Peter Hebblethwaite examines the reasons behind Dr George Carey's attack against Humanae Vitae and reflects on whether the criticisms mark the dawn of a new era in Catholic-Anglican relations
HOW can one explain the Archbishop'of Canterbury's antiHumanae Vitae blast just before his visit to Pope John Paul II? At first blush it seemed tactless and inept. But there is a background that helps make some sense of it.
It does not mean, first of all, that Dr Carey has despaired of better Catholic-Anglican relations. They are still on the agenda. The proof is that on May 6 he launched a $1.5 million appeal on behalf of the Anglican Centre in Rome. Its purpose is to make Rome better known to the Anglicans, and the Anglicans better known to Rome.
The visit to Pope John Paul 11 was private and unofficial: the Archbishop of Canterbury could hardly go to Italy without meeting the Primate of Italy (one of the Pope's many titles.) The "Official Response to the Anglican Roman Catholic International Commission (ARCIC)" last December was a great blow to Dr Carey at it was to many ecumenically-minded Catholics as well. What was really hurtful was the failure to comprehend the method of ARCIC.
ARCIC tried to get behind the sterile Maginot Line of 16th century controversies in order to state what faith means for Catholics and Anglicans today. It was a matter of comparing our living faith today, not comparing yet again the Council of Trent and the Thirty-nine Articles.
Yet that is what the "Official Response" did. Instead of asking whether the ARCIC agreements on Eucharist, Ministry and Authority were consonant with Catholic faith, it asked whether they were in complete agreement with the way it was traditionally expressed.
The statement about Humanae Vitae was another stab at Anglican independence. Again, recall the context. The reason Dr Carey was jet-lagged when he launched the appeal for the Anglican Centre was that he had just returned from the United Nations in New York.
There he learned that what he saw as a "cabal" of Catholic countries, mostly in Latin America, marshalled by the Vatican, had succeeded in removing "population policy " (that is birth control) from the agenda of the Rio conference on June 3-14. It was to be concerned with the global environment and nothing else.
Dr Carey was right about the Catholic pressure on the conference. The head of the Vatican delegation, Archbishop Renato Raffaele Martino, openly boasted about it. Thanks to the existence of Vatican City as a miniscule though sovereign state, the Holy See has the right to attend the UN conferences. No other Church has such privileged access. That is enough to make them feel excluded and indignant.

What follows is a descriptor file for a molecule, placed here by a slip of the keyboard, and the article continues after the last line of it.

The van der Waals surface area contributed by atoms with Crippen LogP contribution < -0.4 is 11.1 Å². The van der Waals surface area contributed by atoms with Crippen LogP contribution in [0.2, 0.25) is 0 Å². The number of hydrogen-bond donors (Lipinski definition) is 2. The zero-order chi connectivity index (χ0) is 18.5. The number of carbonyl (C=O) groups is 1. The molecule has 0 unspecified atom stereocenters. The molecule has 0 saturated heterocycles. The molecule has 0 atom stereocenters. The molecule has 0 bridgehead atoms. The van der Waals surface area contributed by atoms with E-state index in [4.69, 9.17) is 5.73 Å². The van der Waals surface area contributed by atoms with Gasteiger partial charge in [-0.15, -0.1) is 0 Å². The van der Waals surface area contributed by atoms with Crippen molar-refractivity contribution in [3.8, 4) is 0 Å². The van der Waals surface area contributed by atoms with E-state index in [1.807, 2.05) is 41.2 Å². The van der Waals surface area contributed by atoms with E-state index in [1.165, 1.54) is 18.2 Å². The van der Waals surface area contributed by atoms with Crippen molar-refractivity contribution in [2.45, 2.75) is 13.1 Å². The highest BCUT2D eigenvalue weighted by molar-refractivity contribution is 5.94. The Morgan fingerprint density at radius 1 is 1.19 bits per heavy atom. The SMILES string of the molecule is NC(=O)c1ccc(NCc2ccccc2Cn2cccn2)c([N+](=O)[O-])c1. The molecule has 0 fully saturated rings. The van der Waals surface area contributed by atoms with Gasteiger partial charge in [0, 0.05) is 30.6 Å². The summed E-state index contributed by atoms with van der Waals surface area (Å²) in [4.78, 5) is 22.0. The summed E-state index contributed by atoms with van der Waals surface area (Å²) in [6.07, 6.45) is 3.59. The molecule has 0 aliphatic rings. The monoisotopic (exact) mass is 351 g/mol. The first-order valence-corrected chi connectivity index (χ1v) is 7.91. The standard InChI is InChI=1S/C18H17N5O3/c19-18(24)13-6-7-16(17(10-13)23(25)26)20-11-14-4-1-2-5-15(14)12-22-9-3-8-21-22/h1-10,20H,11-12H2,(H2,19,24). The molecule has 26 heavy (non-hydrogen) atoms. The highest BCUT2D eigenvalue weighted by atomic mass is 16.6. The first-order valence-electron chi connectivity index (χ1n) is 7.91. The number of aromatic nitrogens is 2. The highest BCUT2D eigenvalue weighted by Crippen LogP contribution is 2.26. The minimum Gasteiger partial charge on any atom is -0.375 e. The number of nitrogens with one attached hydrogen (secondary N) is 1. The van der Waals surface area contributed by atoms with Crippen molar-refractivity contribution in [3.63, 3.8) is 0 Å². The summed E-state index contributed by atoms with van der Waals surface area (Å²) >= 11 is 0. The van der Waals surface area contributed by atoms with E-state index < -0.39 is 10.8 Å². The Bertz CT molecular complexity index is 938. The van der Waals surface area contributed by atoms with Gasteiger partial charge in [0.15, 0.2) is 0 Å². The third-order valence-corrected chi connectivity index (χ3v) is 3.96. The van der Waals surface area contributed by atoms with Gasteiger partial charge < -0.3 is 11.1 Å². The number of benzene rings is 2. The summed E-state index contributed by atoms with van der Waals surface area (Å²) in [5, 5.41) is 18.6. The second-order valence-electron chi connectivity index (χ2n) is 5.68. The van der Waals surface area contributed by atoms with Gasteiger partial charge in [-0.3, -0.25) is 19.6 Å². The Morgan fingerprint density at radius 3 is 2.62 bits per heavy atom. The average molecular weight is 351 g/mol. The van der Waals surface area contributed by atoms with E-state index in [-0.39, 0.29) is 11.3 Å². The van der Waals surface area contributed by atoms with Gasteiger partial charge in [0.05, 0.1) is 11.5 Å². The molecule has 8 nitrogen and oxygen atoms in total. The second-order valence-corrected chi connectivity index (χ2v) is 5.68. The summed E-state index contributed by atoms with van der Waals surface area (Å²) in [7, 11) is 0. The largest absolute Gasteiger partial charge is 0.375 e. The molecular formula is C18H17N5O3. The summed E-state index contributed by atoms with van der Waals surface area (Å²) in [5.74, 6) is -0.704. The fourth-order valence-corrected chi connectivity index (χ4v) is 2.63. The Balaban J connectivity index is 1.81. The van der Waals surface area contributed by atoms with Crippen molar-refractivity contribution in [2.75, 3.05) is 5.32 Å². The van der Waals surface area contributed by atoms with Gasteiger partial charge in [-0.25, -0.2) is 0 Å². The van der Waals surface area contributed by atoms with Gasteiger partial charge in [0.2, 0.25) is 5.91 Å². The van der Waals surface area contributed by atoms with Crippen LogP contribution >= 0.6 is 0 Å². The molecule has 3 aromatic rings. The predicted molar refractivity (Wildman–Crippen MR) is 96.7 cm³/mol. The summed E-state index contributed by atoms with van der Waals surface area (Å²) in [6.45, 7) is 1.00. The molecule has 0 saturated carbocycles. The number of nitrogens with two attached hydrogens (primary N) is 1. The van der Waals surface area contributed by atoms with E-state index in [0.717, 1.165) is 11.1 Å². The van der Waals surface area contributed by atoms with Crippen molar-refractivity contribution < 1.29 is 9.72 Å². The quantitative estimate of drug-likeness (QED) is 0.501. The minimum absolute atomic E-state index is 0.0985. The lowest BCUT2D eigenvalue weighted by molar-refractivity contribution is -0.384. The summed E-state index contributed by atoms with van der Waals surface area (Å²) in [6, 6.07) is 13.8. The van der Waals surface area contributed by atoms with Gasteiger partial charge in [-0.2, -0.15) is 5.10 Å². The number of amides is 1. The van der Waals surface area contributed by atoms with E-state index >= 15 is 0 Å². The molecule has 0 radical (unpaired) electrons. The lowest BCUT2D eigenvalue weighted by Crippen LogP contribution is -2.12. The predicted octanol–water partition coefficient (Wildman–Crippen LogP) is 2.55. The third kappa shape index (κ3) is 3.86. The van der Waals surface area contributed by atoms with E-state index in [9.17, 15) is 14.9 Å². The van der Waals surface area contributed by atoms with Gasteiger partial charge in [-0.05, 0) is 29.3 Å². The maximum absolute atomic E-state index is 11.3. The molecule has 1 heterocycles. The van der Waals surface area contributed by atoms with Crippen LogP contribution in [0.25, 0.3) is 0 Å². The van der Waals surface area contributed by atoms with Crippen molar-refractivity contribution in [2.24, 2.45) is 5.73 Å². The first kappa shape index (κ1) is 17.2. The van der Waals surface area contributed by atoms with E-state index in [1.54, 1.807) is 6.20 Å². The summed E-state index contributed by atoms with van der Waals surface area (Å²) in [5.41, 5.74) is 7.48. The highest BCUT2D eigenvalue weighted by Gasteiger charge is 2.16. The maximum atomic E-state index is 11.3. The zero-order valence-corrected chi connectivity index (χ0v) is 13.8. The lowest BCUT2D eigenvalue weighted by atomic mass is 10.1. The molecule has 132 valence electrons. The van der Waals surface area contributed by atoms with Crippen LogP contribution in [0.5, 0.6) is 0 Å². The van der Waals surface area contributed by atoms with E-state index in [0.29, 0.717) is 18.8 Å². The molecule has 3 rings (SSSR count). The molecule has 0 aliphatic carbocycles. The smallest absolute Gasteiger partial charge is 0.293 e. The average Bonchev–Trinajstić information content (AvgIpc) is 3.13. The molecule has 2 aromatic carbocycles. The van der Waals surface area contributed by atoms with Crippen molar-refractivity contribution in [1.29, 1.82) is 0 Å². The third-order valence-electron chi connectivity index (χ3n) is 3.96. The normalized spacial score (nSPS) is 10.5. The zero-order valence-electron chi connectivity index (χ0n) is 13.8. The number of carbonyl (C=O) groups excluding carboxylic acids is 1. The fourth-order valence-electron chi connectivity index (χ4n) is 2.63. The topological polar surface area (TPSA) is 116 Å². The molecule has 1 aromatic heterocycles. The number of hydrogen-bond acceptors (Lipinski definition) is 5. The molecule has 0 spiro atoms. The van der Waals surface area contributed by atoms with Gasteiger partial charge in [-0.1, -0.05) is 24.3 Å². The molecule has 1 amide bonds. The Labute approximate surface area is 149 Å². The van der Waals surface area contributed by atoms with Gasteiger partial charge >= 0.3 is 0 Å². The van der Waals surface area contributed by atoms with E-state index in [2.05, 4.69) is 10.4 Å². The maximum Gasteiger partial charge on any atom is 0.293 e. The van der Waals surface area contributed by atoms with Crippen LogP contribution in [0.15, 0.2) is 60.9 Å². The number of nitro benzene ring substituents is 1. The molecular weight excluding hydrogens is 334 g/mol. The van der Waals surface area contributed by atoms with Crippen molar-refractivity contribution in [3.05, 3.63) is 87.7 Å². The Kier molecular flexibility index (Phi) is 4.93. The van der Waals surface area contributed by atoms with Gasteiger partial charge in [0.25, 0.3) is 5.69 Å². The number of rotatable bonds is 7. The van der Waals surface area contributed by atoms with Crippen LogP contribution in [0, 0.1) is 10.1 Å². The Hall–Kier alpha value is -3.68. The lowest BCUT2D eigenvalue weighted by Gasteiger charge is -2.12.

So Dr Carey says he "doesn't understand Humanae Vitae". Though a perfectly true statement, what he really means is he doesn't agree with it. Archbishop Martino has made it perfectly clear that Humanae Vitae does not mean that Catholics should have as many children as possible or that every act of intercourse should lead to conception. Nor does it mean that love does not have the primacy.
It says that "openness to procreation" should not be artificially cut off. The encyclical establishes an objective moral order in which human persons fulfil themselves or fail to do so.
The charitable explanation for Dr Carey's misunderstanding of Humanae Vitae is that he has been misled about how Catholics arrive at moral judgements. he thinks that the evidence of Catholic dissent from Humanae Vitae means that it should be scrapped.
But even conscientious dissenters do not dispute the right of the Church to pronounce on sexual matters. It is not true that anything goes in human sexuality provided there is love. There is an objective moral order in which humdn persons fulfil themselves or fail to do so. The Church does not make an act wrong by condemning it. It "condemns" what is wrong.
The value of the "unofficial" meeting With the Pope was to demonstrate that the next meeting will have to be prepared with the help of ARCIC theologians who understand what is at stake.
Megaphone or headline ecumenism made up on the spur of the moment can only lead to a dead end. That would be a pity, because it does not reflect the situation on the ground.
There is another way. Bishop Cormac Murphy-O'Connor. the Catholic co-president of ARCIC II, said after the disappointment of the "Official Response" referring to the three reports on Eucharist, Ministry and Authority: "These documents are, as it were, a reservoir or bank which the Church will use in time to come as the basis for doctrinal agreements that can be faithfully adhered to and accepted by Catholics and Anglicans as expressing a common faith and thus, eventually, acommon eucharistic fellowship." (Priests and People, January 1992, p 3).
The whole package is an investment for the future. The metaphor only works if the water in the reservoir is pure and the investments in the bank solid.
But then a new possibility emerges. 1996 marks the centenary of the bull Apostolicae Curae which declared Anglican orders "absolutely null and utterly void". If nothing else, the Eucharist means that the question of the validity of Anglican orders must now be approached in a new light. Dr Carey's outburst does not help this re-examination. It is best seen, not as an Anglican statement but as part of a personal learning experience.